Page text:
When looking back on 2018, the Nikhef staff’s effort in getting and keeping experiments working and analysing data in such a persistent way, while in the meantime also helping to arrange funding, is striking. Let me reflect in a little more detail what 2018 brought us.
First of all, 2018 brought sad events. On November 8, André Mischke passed away. He had been fighting a serious illness for more than a year, but had always been upbeat and optimistic about his recovery. Also, tragically, Els Koffeman suffered a serious stroke and we are all looking forward to her full recovery.
This is in sharp contrast to a year filled with successes for Nikhef. KM3NeT, XENON, Auger and Virgo/ET have received substantial subsidies from NWO. NWO also has made the decision to fund the renovation of the Nikhef building in Amsterdam. Placing a bid for the Einstein Telescope (ET) in the Limburg Province has come closer with the funding made available by Interreg, the Limburg Province, the Ministries of OCW and EZK and by Belgium partners. Moreover, a lot of effort was put in the founding of the Einstein Telescope consortium in the Netherlands, Belgium and Germany. In September an intention letter was signed to collaborate on the exploration of the option to construct ET in the South Limburg region. Nikhef prepared to make measurements of seismic vibrations in the deep underground of that area. And in addition, plans to construct a R&D ET-pathfinder were made more concrete.
The LHC experiments in which Nikhef participates, have made excellent progress this year. Six years after the initial Higgs-boson discovery ATLAS has observed the boson’s interactions with top and bottom quarks. LHCb has observed intriguing discrepancies in the decay of B-mesons, and needs more data to be able to make a firm statement on new physics phenomena. Yet, LHCb discovered two new particle states made of three quarks (baryons) and has found evidence of another exotic particle made of 4 quarks (a tetraquark). ALICE has observed for the first time the production of “charmed baryons” in collisions of lead nuclei at the LHC. The study of these particles allows a better understanding of the strong interaction described by QCD.
After an outstanding performance the CERN accelerator complex stops for two years for major improvements and upgrading. In this last year of Run2 the LHC reached its ambitious target of 65 inverse femtobarns of data. Civil engineering for CERN’s future high-luminosity LHC now starts to prepare a major upgrade. During the high-luminosity LHC, the collision rate will be increased by a factor of 10, and thereby its potential for new discoveries.
The KM3NeT collaboration received funding from the Dutch National Roadmap of Large Infrastructures and this provides an excellent future of the experiment. Although the seafloor network has been delayed, the deployment of more KM3NeT detector lines in the Mediterranean Sea is underway. Nikhef started a small participation in ProtoDUNE at CERN, a prototype for an international neutrino experiment, and is responsible for its read-out electronics. First particle tracks have been observed, after the protoDUNE experiment went live in September.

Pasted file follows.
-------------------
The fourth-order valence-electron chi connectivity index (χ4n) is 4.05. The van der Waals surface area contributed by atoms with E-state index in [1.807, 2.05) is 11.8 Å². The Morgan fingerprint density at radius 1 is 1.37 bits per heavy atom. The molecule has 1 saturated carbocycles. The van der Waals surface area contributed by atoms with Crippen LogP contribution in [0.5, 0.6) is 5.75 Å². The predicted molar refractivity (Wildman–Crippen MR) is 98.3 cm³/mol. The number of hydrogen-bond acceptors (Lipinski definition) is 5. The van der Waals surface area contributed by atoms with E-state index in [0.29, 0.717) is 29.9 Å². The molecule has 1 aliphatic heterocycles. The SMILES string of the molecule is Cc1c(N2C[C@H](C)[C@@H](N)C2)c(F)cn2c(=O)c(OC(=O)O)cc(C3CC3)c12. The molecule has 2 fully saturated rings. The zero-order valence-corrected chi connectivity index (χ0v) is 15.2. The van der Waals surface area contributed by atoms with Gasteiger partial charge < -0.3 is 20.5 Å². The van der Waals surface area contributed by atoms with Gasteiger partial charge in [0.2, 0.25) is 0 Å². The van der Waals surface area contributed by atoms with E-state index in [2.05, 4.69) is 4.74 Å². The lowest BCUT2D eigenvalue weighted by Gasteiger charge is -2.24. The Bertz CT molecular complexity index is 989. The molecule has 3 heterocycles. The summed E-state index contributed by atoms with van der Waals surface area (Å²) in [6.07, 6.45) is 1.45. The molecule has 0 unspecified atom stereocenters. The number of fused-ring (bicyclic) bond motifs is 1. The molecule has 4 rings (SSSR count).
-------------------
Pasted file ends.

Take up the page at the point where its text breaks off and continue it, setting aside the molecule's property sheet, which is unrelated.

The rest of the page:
Although the measurements of the XENON1T experiment gave no indications of collisions between dark matter particles and xenon atoms, the absence of those collisions led to the exclusion of a large number of theories. The result of the XENON1T experiment has become the second most cited result of 2018 in (astro)particle physics. The XENON1T experiment for the search of dark matter terminated in December, the much bigger XENONnT will be its successor.
The pioneering work in the field of Astroparticle Physics of Nikhef researcher Jörg Hörandel from the Radboud University Nijmegen is honored by the European Research Council with an Advanced Grant. Together with the successful NWO-Groot proposal, radio waves will be used to measure the properties of cosmic rays. The work has been pioneered with a 17 square kilometer prototype detector at the Pierre Auger Observatory in Argentina.
More emphasis will be at Nikhef on communication in its broadest sense. Martijn van Calmthout as new head of the communication department, will take initiatives for new activities. So, a new magazine DIMENSIES will be made and discussions among staff will be organized about how to communicate with the outside world.
The Restricted ECFA – a sub-committee of ECFA (European Committee for Future Accelerators) which evaluates the particle physics & astroparticle physics projects in the ECFA member states about once every seven years – visited The Netherlands in October, discussing the Dutch developments and congratulating Nikhef on its results. By May 2020 an update of the European Strategy for particle physics in a global context should be agreed upon. This strategy could thereafter be a roadmap for funding agencies to define concrete research programmes. In April 2018, the prestigious international conference on the Future Circular Collider took place in the Beurs van Berlage, for which Nikhef organised a very successful public evening event.
As a last point, I like to stress that we care about the young generation of students that is motivated to join the endeavour in particle and astroparticle physics. We care about talent and we hope that Nikhef is the place to get inspired!
Stan Bentvelsen – director Nikhef